If you have an overactive thyroid gland, a condition referred to as hyperthyroidism, you may notice a range of different symptoms related to your metabolism being too fast. The symptoms can get worse over time and, in fact, some of the conditions associated with hyperthyroidism can become very serious if left untreated.
If you suspect you have this condition and you visit a GP, they will take blood tests and they may order additional types of testing, such as a thyroid ultrasound scan, to see whether there are problems with your thyroid gland.
Before you get to that stage, however, it is likely that you are going to experience some of the common symptoms of hyperthyroidism and they can be very disruptive to your life.
Symptoms of hyperthyroidism
The symptoms of hyperthyroidism are, in some cases, similar to the types of symptoms you would expect to see in someone with hyperactivity. They can also be broader and all of them, even if they are not symptoms of hyperthyroidism in your particular case, can be the symptoms of other serious disorders and need investigating.
Here are some of the symptoms to watch out for:
- Heart palpitations or irregularities in your heartbeat
- Tachycardia, and elevated heartbeat
- Tremors, particularly in the hands
- General anxiety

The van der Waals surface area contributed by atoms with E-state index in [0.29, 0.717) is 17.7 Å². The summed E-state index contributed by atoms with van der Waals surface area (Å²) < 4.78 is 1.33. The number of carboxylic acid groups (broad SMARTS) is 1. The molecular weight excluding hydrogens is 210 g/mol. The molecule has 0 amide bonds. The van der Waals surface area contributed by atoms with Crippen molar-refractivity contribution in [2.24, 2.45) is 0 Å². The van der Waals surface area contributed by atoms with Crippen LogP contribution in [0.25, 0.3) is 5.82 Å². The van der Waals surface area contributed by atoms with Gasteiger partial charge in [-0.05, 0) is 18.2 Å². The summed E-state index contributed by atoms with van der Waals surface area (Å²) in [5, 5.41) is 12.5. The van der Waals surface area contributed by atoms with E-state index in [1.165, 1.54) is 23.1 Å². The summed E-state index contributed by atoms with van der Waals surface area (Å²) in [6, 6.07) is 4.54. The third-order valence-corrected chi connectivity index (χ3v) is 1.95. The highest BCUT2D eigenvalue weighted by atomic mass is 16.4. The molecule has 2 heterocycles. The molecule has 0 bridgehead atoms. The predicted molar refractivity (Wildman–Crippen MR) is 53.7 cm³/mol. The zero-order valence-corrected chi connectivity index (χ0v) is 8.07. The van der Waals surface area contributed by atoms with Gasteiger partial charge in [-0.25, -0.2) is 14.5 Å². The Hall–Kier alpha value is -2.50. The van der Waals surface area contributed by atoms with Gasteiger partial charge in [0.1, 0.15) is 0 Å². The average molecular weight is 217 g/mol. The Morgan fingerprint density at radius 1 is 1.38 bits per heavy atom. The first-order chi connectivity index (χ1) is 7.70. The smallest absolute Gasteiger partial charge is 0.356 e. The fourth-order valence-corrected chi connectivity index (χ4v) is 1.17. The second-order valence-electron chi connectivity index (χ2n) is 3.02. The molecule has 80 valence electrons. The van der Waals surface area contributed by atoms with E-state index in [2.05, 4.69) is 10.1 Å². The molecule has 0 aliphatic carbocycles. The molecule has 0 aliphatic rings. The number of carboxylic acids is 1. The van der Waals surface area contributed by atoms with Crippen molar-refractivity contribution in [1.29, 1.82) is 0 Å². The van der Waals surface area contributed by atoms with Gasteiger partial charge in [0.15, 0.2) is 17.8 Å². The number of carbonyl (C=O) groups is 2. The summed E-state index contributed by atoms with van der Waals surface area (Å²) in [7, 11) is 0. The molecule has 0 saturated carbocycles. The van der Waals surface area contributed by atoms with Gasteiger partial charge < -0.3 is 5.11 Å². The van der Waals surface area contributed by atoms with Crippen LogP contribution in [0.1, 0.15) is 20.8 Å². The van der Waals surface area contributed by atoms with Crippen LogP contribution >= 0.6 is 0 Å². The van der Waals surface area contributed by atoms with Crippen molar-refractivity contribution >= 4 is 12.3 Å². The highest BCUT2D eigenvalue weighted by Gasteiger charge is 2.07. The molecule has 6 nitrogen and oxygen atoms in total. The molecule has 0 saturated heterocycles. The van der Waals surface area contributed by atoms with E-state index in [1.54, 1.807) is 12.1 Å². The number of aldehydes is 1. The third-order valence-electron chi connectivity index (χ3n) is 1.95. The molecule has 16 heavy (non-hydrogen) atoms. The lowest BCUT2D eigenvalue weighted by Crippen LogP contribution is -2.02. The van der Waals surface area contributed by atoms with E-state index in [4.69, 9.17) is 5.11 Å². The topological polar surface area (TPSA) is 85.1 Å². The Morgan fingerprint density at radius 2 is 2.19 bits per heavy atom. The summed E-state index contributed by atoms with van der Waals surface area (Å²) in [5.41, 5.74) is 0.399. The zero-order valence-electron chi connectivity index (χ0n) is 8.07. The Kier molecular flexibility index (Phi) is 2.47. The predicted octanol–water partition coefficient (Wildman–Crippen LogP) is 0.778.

- Frequent bowel movements
- Excessive dryness of the skin
Whether or not you suspect that you have a serious medical issue, any irregularities in your heart function need to be investigated by a medical professional immediately. If you have not talked to a physician before about such a condition, tachycardia, heart palpitations and irregularities in your heartbeat are all potentially symptoms of medical conditions and you must go to seek care as soon as you notice them.
The other symptoms listed can also be symptoms of serious disorders and need to be investigated, as well. Tremors are particularly bothersome and should be investigated by your local doctor.
One of the symptoms you will also want to watch out for is called goitre. Goitre is a term used to describe an enlarged thyroid gland. You will identify this as swelling in the front of your neck. In some cases, may be severe enough to be visible.
After your GP diagnoses you with an overactive thyroid, they will generally prescribe a medication called an anti-thyroid medicine. They may also recommend that you see a thyroid specialist or endocrinologist.
In some cases, hyperthyroidism may result from a serious condition like Graves’ disease. In other cases, however, the condition may actually be temporary and the exact nature of your situation will dictate which treatment options the GP decides upon and how treatment unfolds for you.
It is important to get any of these symptoms investigated by a GP. While some of them may be related to simple lifestyle issues such as not getting enough exercise or eating improperly, there is a chance that some of these conditions could emanate from a hyperactive thyroid or from another serious condition. You should always let a GP look at you to make sure that you are not at risk of a major medical emergency.
If you are concerned that your thyroid is overactive, contact your local doctor, who will arrange for you to see a thyroid surgeon.